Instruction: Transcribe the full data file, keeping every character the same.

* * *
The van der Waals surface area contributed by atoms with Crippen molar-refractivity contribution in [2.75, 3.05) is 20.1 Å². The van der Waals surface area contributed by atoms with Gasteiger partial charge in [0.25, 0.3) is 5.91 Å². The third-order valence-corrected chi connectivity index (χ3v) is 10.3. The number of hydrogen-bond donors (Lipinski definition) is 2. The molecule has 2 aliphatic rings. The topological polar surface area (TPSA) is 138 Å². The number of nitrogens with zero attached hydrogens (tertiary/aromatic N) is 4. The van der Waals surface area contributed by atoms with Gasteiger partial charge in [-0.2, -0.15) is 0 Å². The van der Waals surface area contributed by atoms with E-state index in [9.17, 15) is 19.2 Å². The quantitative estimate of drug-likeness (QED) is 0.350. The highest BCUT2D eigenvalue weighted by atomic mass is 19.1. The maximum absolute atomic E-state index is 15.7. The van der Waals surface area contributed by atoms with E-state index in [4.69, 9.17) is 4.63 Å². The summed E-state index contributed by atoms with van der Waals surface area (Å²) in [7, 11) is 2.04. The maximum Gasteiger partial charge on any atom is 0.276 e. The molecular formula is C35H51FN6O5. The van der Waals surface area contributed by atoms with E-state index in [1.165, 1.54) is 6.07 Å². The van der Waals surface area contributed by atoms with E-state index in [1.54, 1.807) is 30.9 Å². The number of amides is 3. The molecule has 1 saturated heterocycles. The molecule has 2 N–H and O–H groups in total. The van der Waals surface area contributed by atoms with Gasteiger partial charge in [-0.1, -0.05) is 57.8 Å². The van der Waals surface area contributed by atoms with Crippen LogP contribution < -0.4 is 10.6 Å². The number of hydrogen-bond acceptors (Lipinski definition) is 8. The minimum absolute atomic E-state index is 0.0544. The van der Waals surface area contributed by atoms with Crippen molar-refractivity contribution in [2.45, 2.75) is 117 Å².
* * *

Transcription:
The van der Waals surface area contributed by atoms with Crippen molar-refractivity contribution in [2.75, 3.05) is 20.1 Å². The van der Waals surface area contributed by atoms with Gasteiger partial charge in [0.25, 0.3) is 5.91 Å². The third-order valence-corrected chi connectivity index (χ3v) is 10.3. The number of hydrogen-bond donors (Lipinski definition) is 2. The molecule has 2 aliphatic rings. The topological polar surface area (TPSA) is 138 Å². The number of nitrogens with zero attached hydrogens (tertiary/aromatic N) is 4. The van der Waals surface area contributed by atoms with Gasteiger partial charge in [-0.2, -0.15) is 0 Å². The van der Waals surface area contributed by atoms with E-state index in [9.17, 15) is 19.2 Å². The quantitative estimate of drug-likeness (QED) is 0.350. The highest BCUT2D eigenvalue weighted by atomic mass is 19.1. The maximum absolute atomic E-state index is 15.7. The van der Waals surface area contributed by atoms with E-state index in [4.69, 9.17) is 4.63 Å². The summed E-state index contributed by atoms with van der Waals surface area (Å²) in [7, 11) is 2.04. The maximum Gasteiger partial charge on any atom is 0.276 e. The molecular formula is C35H51FN6O5. The van der Waals surface area contributed by atoms with E-state index in [1.165, 1.54) is 6.07 Å². The van der Waals surface area contributed by atoms with E-state index in [1.54, 1.807) is 30.9 Å². The number of amides is 3. The molecule has 1 saturated heterocycles. The molecule has 2 N–H and O–H groups in total. The van der Waals surface area contributed by atoms with Gasteiger partial charge in [-0.1, -0.05) is 57.8 Å². The van der Waals surface area contributed by atoms with Crippen LogP contribution < -0.4 is 10.6 Å². The number of hydrogen-bond acceptors (Lipinski definition) is 8. The minimum absolute atomic E-state index is 0.0544. The van der Waals surface area contributed by atoms with Crippen molar-refractivity contribution in [2.45, 2.75) is 117 Å².